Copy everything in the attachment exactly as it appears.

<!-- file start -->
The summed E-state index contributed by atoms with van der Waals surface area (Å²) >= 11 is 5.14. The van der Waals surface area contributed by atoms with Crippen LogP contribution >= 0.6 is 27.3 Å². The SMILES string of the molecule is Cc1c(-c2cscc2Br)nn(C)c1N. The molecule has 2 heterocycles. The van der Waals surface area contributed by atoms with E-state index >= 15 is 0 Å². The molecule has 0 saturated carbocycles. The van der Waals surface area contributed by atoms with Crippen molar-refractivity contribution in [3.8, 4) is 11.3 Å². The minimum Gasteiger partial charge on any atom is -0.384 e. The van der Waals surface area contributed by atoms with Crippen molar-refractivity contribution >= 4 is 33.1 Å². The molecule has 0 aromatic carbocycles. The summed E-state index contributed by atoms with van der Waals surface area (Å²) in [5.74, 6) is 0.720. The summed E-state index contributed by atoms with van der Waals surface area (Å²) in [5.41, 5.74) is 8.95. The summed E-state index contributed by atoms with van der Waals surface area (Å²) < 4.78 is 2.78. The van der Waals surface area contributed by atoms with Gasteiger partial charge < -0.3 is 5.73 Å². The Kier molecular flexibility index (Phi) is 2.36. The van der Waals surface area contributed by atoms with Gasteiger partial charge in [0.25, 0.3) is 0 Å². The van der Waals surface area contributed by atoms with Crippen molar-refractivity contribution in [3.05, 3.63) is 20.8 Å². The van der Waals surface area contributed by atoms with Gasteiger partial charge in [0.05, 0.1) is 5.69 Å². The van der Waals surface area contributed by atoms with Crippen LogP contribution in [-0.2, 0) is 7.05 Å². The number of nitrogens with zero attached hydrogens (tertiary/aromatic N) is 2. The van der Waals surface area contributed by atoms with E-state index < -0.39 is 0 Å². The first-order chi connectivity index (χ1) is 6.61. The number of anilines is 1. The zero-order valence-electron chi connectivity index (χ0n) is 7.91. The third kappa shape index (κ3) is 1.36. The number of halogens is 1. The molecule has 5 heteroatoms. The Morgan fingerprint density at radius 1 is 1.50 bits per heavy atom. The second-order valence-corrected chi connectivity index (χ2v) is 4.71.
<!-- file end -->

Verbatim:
The summed E-state index contributed by atoms with van der Waals surface area (Å²) >= 11 is 5.14. The van der Waals surface area contributed by atoms with Crippen LogP contribution >= 0.6 is 27.3 Å². The SMILES string of the molecule is Cc1c(-c2cscc2Br)nn(C)c1N. The molecule has 2 heterocycles. The van der Waals surface area contributed by atoms with E-state index >= 15 is 0 Å². The molecule has 0 saturated carbocycles. The van der Waals surface area contributed by atoms with Crippen molar-refractivity contribution in [3.8, 4) is 11.3 Å². The minimum Gasteiger partial charge on any atom is -0.384 e. The van der Waals surface area contributed by atoms with Crippen molar-refractivity contribution >= 4 is 33.1 Å². The molecule has 0 aromatic carbocycles. The summed E-state index contributed by atoms with van der Waals surface area (Å²) in [5.74, 6) is 0.720. The summed E-state index contributed by atoms with van der Waals surface area (Å²) in [5.41, 5.74) is 8.95. The summed E-state index contributed by atoms with van der Waals surface area (Å²) < 4.78 is 2.78. The van der Waals surface area contributed by atoms with Gasteiger partial charge < -0.3 is 5.73 Å². The Kier molecular flexibility index (Phi) is 2.36. The van der Waals surface area contributed by atoms with Gasteiger partial charge in [0.25, 0.3) is 0 Å². The van der Waals surface area contributed by atoms with Crippen molar-refractivity contribution in [3.05, 3.63) is 20.8 Å². The van der Waals surface area contributed by atoms with Gasteiger partial charge in [0.05, 0.1) is 5.69 Å². The van der Waals surface area contributed by atoms with Crippen LogP contribution in [-0.2, 0) is 7.05 Å². The number of nitrogens with zero attached hydrogens (tertiary/aromatic N) is 2. The van der Waals surface area contributed by atoms with E-state index < -0.39 is 0 Å². The first-order chi connectivity index (χ1) is 6.61. The number of anilines is 1. The zero-order valence-electron chi connectivity index (χ0n) is 7.91. The third kappa shape index (κ3) is 1.36. The number of halogens is 1. The molecule has 5 heteroatoms. The Morgan fingerprint density at radius 1 is 1.50 bits per heavy atom. The second-order valence-corrected chi connectivity index (χ2v) is 4.71.